Worries remain in Asia about further waves of infections

Tokyo, Sep 27 (BUS): Although some parts of the world have lifted COVID-19 restrictions and are gradually returning to “normal” life, there are still concerns in Asia about further waves of infection because vaccine releases have been slower than in the West in some countries. .

In Singapore, other COVID-19 restrictions have begun in an effort to curb the spread of the virus, as daily new cases surpass the city’s April 2020 peak, Reuters reports.

In general, the manufacturing sector may remain resilient as evidenced by the previous phases of constraints, but the service sector may come under pressure. “Adjustments to the previous business and softer tightening compared to previous restraint phases may help mitigate some of the impact,” said Yip Jun Rong, market strategist at IG in Singapore.

Wall Street ended a volatile week of trading with a mixed finish for major stock indices, even though the S&P 500 managed to post its first weekly gain in three.

The S&P 500 rose 0.1% to 4455.48 and is now within 1.9% of its all-time high on September 2. The Dow Jones Industrial Average added 0.1% to 34,798. The Nasdaq fell less than 0.1% to 15047.70, while the Russell 2000 Index fell 0.5% to 2,248.07.

US markets went through a volatile month in September and investors may be in a bit more volatile due to various concerns, including COVID-19 and its continuing impact on the economy, along with the slow recovery of the labor market.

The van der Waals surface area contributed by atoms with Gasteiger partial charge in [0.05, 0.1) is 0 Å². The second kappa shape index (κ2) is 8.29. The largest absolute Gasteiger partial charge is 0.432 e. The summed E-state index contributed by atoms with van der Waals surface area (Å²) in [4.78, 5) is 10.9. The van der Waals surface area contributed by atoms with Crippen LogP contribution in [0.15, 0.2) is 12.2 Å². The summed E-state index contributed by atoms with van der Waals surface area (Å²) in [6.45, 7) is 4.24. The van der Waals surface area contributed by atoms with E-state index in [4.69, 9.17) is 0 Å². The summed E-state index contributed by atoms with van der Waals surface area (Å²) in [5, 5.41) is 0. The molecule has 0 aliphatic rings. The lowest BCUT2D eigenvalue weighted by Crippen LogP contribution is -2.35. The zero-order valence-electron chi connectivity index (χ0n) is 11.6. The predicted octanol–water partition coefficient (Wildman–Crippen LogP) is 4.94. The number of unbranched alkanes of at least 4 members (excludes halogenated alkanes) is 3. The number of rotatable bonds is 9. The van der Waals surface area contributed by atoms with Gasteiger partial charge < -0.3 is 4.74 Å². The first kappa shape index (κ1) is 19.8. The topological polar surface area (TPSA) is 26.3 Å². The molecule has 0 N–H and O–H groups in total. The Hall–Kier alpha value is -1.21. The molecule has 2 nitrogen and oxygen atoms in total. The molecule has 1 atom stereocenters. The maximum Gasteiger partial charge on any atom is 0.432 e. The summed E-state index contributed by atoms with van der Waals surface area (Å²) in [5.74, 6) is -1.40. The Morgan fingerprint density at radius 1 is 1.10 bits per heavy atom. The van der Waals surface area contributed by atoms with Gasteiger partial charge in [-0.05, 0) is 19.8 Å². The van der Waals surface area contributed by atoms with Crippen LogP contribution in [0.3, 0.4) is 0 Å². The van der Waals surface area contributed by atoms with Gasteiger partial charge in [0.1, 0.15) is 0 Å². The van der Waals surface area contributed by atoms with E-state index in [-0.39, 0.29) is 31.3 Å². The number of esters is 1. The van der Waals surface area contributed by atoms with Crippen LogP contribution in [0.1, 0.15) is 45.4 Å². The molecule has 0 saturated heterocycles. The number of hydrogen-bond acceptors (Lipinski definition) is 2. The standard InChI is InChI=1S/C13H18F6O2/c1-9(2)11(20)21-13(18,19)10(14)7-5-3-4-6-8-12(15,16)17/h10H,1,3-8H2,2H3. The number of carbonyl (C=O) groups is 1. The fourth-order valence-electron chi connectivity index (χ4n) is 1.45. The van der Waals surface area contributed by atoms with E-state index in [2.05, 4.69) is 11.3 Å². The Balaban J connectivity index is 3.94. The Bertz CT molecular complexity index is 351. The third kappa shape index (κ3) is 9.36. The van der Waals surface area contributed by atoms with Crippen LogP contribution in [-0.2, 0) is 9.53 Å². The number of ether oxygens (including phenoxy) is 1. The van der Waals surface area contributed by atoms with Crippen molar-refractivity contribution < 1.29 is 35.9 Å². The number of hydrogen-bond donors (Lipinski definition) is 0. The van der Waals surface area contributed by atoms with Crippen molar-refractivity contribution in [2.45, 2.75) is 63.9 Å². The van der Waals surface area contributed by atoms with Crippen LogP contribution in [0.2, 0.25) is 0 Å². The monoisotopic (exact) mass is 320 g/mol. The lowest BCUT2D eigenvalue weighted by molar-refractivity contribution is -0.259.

Concerns about troubled Chinese property developer Evergrande continue to weigh on global markets. Some Chinese banks on Friday disclosed what they owe on Evergrande, in an effort to allay fears of financial turmoil as they grapple with less than $310 billion in debt.

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In energy trading, US crude added $1.17 to $75.15 a barrel in electronic trading on the New York Mercantile Exchange. It rose 68 cents to $73.98 a barrel on Friday. Brent crude, the international benchmark, rose $1.29 to $79.38 a barrel.

In currency trading, the US dollar fell slightly to 110.69 Japanese yen from 110.71 yen. The cost of the euro was $1.1724, up from $1.1722.


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